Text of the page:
Sport and Exercise Psychology
Sport, Rehabilitation and Exercise Sciences (School of)
Undergraduate: Level 4
Thursday 03 October 2019
Saturday 14 December 2019
23 April 2019
Requisites for this module
BSC C600 Sports and Exercise Science,
BSC C602 Sports and Exercise Science (Including Year Abroad),
BSC C606 Sports and Exercise Science (Including Placement Year),
BSC C611 Sports and Exercise Science (Including Foundation Year),
BSC C603 Sports Therapy,
BSC C604 Sports Therapy (Including Placement Year),
BSC C605 Sports Therapy (Including Year Abroad),
BSC C607 Sports Performance and Coaching,
BSC C608 Sports Performance and Coaching (Including Year Abroad),
BSC C609 Sports Performance and Coaching (Including Placement Year),
BSC C614 Sports Performance and Coaching (Including Foundation Year)
The content of the lectures traces the historical development of the discipline culminating in its establishment as an independent field of academic study. The module also provides an overview of the main areas of sport and exercise psychology. The learning outcomes listed below represent the minimum that is expected of a first year student of sport and exercise psychology but students should realise that they should do their own reading from the recommended texts.
The aim of this module is to introduce students to the fundamental principles underpinning the psychology of sport and exercise.
To pass this module a student needs to be able to:
1. demonstrate a basic knowledge and understanding of the main branches of psychology and their application to sport and exercise;
2. demonstrate an understanding of the importance of Freudian Behavioural and Existential psychology to a broad range of sport and exercise topics especially in coaching and training;
3. describe how psychology may be used to improve sports performance;
4. formulate and present ideas and arguments, using scientific evidence including findings from academic resources for example books and journal papers;
5. use the key skills of retrieval of information, communication identifying and solving problems.
No additional information available.
8 x 1 hour and 8 x 2 hour lectures plus one revision class before MCQ and one revision class before summer exam; 4 x 3 hour practicals or equivalent
- Memmert, Daniel; Baker, Joseph; Bertsch, Claudia. (2010-06) 'Play and practice in the development of sport-specific creativity in team ball sports', in High Ability Studies. vol. 21 (1) , pp.3-18
- Swann, Christian; Moran, Aidan; Piggott, David. (2015-01) 'Defining elite athletes: Issues in the study of expert performance in sport psychology', in Psychology of Sport and Exercise. vol. 16, pp.3-14
- Williams, A. Mark; Ford, Paul R.; Eccles, David W.; Ward, Paul. (2011-05) 'Perceptual-cognitive expertise in sport and its acquisition: Implications for applied cognitive psychology', in Applied Cognitive Psychology. vol. 25 (3) , pp.432-442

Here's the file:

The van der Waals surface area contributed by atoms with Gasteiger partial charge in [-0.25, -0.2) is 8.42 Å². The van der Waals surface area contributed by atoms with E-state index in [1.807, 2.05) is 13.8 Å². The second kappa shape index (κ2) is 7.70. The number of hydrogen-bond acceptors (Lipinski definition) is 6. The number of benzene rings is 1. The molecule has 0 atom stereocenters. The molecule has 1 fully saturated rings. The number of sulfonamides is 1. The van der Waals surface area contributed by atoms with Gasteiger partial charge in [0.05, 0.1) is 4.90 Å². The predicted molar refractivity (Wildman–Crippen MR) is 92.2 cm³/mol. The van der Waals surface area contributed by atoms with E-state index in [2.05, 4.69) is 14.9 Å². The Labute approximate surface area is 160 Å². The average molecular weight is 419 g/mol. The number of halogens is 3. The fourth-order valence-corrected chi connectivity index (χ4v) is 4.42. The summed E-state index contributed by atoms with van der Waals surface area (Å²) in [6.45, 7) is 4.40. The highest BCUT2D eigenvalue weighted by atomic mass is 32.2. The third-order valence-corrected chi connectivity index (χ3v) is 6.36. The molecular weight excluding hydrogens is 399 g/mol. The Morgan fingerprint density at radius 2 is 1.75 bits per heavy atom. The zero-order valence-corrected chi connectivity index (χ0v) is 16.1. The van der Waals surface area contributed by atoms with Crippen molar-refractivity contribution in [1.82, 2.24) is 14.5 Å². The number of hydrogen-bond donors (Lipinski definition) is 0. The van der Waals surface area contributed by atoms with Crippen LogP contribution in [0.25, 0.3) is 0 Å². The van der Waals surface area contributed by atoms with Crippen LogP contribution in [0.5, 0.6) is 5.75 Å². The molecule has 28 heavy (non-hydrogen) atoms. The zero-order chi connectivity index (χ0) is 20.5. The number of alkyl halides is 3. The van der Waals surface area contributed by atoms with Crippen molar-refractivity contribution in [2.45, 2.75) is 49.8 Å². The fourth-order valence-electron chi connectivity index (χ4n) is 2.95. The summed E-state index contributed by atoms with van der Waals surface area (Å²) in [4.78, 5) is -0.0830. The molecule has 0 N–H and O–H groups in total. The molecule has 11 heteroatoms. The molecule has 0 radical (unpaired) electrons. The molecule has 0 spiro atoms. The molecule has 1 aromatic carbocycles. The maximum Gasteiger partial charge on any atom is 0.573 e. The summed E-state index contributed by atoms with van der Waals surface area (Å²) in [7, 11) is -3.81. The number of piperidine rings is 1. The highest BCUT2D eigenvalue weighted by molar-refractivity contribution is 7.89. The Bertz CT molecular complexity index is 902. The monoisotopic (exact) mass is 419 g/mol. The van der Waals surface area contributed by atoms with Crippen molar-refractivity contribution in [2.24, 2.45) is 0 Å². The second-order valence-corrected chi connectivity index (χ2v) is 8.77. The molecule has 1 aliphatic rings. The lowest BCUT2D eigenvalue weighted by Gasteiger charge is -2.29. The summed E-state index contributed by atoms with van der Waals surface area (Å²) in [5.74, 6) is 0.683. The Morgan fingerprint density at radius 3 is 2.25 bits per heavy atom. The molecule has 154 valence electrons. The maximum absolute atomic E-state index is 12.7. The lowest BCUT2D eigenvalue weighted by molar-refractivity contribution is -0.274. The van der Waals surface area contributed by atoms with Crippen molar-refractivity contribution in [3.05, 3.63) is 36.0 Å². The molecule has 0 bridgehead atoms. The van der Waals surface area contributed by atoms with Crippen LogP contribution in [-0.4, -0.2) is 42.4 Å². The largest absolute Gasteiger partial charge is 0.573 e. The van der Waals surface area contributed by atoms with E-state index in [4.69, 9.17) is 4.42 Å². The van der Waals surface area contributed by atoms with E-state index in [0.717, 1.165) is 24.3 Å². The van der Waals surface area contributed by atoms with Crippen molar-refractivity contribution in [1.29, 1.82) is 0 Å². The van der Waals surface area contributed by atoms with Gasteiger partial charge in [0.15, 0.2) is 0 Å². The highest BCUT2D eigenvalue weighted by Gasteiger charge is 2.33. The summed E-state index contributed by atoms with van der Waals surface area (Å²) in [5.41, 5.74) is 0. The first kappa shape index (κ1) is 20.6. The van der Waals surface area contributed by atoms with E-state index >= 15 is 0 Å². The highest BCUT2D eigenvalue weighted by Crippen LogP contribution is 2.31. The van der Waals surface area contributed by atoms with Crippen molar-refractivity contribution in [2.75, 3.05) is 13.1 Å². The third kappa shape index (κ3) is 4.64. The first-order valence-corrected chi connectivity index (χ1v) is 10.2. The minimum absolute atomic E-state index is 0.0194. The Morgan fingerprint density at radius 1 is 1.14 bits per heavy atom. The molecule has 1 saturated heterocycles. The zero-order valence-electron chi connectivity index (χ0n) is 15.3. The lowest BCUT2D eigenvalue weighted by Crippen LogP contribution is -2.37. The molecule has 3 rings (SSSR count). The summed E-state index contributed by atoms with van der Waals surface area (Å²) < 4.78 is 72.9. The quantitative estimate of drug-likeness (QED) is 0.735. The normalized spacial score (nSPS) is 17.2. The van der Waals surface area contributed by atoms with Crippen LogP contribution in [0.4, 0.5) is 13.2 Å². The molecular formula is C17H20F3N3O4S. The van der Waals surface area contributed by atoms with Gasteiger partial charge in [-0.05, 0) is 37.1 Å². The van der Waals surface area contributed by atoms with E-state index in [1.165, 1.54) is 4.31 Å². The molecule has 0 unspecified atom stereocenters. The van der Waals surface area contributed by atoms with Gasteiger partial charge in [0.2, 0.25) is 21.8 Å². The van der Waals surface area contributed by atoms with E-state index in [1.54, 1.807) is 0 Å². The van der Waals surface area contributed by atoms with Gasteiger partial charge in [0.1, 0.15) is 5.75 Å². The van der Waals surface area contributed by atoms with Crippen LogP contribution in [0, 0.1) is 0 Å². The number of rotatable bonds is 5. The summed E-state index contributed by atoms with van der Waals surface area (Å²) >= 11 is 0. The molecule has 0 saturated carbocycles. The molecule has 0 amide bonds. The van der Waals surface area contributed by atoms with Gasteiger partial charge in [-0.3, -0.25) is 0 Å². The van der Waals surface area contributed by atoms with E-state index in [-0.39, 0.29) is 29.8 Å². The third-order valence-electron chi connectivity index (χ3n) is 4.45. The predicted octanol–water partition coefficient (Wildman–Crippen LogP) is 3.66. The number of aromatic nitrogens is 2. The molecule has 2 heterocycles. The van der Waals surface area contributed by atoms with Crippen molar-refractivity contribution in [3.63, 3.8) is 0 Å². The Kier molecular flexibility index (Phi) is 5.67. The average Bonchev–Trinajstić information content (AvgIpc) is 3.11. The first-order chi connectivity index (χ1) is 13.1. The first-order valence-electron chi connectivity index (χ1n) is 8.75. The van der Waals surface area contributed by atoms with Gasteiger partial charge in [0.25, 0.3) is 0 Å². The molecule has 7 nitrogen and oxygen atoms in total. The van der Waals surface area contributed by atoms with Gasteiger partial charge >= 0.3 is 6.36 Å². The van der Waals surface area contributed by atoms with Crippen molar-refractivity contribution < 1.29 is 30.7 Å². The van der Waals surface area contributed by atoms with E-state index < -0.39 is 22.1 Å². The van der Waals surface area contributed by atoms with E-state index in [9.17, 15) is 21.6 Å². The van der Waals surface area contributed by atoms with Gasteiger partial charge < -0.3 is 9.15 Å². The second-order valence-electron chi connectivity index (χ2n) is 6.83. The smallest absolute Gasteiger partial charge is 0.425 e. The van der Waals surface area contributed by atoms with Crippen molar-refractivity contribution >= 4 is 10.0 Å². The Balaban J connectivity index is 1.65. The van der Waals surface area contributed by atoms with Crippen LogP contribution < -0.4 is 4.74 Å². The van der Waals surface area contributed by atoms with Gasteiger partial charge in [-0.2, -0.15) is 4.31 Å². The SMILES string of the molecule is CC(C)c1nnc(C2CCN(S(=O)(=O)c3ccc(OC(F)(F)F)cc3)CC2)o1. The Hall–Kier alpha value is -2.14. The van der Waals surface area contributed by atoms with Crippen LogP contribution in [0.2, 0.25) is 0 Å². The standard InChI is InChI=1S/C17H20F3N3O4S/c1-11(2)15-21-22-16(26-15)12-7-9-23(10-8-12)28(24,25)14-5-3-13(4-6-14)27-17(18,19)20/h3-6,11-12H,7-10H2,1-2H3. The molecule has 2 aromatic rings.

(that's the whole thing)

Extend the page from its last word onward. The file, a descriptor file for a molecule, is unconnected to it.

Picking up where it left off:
- Güllich, Arne. (2014-11-17) 'Many roads lead to Rome – Developmental paths to Olympic gold in men's field hockey', in European Journal of Sport Science. vol. 14 (8) , pp.763-771
- Helsen, Werner; Starkes, Janet. (1999) 'A multidimensional approach to skilled perception and performance in sport', in Applied Cognitive Psychology. vol. 13 (1) , pp.1-27
- Joseph Baker. (2018) 'Innate talent in sport: Separating myth from reality', in Current Issues in Sport Science (CISS).
- Sewell, Dean; Watkins, Philip; Griffin, Murray. (2012) Sport and exercise science: an introduction, London: Hodder Education.
- (no date) The role of deliberate practice in the acquisition of expert performance..
- (no date) ISSP position stand: To sample or to specialize? Seven postulates about youth sport activities that lead to continued participation and elite performance.
- Anders Ericsson, K. (2008-11) 'Deliberate Practice and Acquisition of Expert Performance: A General Overview', in Academic Emergency Medicine. vol. 15 (11) , pp.988-994
The above list is indicative of the essential reading for the course. The library makes provision for all reading list items, with digital provision where possible, and these resources are shared between students. Further reading can be obtained from this module's reading list.
Assessment items, weightings and deadlines
|Coursework / exam
||50 minutes during January (Multiple Choice)
||60 minutes during Summer (Main Period) (Main)
Module supervisor and teaching staff
Dr Paul Freeman, Dr John Mills, Prof Ian Maynard
School Undergraduate Office, email: sres (Non essex users should add @essex.ac.uk to create the full email address)
No external examiner information available for this module.
Available via Moodle
Of 47 hours, 21 (44.7%) hours available to students:
26 hours not recorded due to service coverage or fault;
0 hours not recorded due to opt-out by lecturer(s).
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